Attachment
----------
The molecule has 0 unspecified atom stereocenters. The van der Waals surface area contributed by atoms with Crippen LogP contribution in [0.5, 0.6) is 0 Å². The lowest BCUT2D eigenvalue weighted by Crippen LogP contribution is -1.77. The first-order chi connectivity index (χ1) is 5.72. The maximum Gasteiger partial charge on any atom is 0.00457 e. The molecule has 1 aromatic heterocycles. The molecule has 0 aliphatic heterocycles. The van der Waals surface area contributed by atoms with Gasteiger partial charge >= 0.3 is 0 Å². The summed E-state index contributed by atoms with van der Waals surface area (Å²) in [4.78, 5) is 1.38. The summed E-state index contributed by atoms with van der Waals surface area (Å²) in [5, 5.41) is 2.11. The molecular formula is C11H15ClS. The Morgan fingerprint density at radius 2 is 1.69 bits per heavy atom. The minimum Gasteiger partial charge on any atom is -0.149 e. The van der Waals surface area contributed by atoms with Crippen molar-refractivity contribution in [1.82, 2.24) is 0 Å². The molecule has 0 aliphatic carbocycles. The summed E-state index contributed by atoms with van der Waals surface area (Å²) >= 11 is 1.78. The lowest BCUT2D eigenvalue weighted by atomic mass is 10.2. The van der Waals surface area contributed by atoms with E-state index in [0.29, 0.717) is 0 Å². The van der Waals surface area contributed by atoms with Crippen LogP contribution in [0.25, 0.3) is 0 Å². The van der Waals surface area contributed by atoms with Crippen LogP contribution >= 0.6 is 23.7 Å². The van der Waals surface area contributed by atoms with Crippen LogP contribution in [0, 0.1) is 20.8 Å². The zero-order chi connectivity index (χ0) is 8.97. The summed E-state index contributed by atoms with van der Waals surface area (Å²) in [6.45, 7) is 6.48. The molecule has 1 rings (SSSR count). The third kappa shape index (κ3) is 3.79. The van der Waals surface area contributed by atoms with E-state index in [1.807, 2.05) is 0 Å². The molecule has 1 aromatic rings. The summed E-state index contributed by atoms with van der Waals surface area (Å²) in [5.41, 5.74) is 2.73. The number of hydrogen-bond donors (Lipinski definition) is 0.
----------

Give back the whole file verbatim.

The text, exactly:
The molecule has 0 unspecified atom stereocenters. The van der Waals surface area contributed by atoms with Crippen LogP contribution in [0.5, 0.6) is 0 Å². The lowest BCUT2D eigenvalue weighted by Crippen LogP contribution is -1.77. The first-order chi connectivity index (χ1) is 5.72. The maximum Gasteiger partial charge on any atom is 0.00457 e. The molecule has 1 aromatic heterocycles. The molecule has 0 aliphatic heterocycles. The van der Waals surface area contributed by atoms with Gasteiger partial charge >= 0.3 is 0 Å². The summed E-state index contributed by atoms with van der Waals surface area (Å²) in [4.78, 5) is 1.38. The summed E-state index contributed by atoms with van der Waals surface area (Å²) in [5, 5.41) is 2.11. The molecular formula is C11H15ClS. The Morgan fingerprint density at radius 2 is 1.69 bits per heavy atom. The minimum Gasteiger partial charge on any atom is -0.149 e. The van der Waals surface area contributed by atoms with Crippen molar-refractivity contribution in [1.82, 2.24) is 0 Å². The molecule has 0 aliphatic carbocycles. The summed E-state index contributed by atoms with van der Waals surface area (Å²) >= 11 is 1.78. The lowest BCUT2D eigenvalue weighted by atomic mass is 10.2. The van der Waals surface area contributed by atoms with E-state index in [0.29, 0.717) is 0 Å². The van der Waals surface area contributed by atoms with Crippen LogP contribution in [0.25, 0.3) is 0 Å². The van der Waals surface area contributed by atoms with Crippen LogP contribution >= 0.6 is 23.7 Å². The van der Waals surface area contributed by atoms with Crippen LogP contribution in [0, 0.1) is 20.8 Å². The zero-order chi connectivity index (χ0) is 8.97. The summed E-state index contributed by atoms with van der Waals surface area (Å²) in [6.45, 7) is 6.48. The molecule has 1 rings (SSSR count). The third kappa shape index (κ3) is 3.79. The van der Waals surface area contributed by atoms with E-state index in [1.807, 2.05) is 0 Å². The molecule has 1 aromatic rings. The summed E-state index contributed by atoms with van der Waals surface area (Å²) in [5.41, 5.74) is 2.73. The number of hydrogen-bond donors (Lipinski definition) is 0.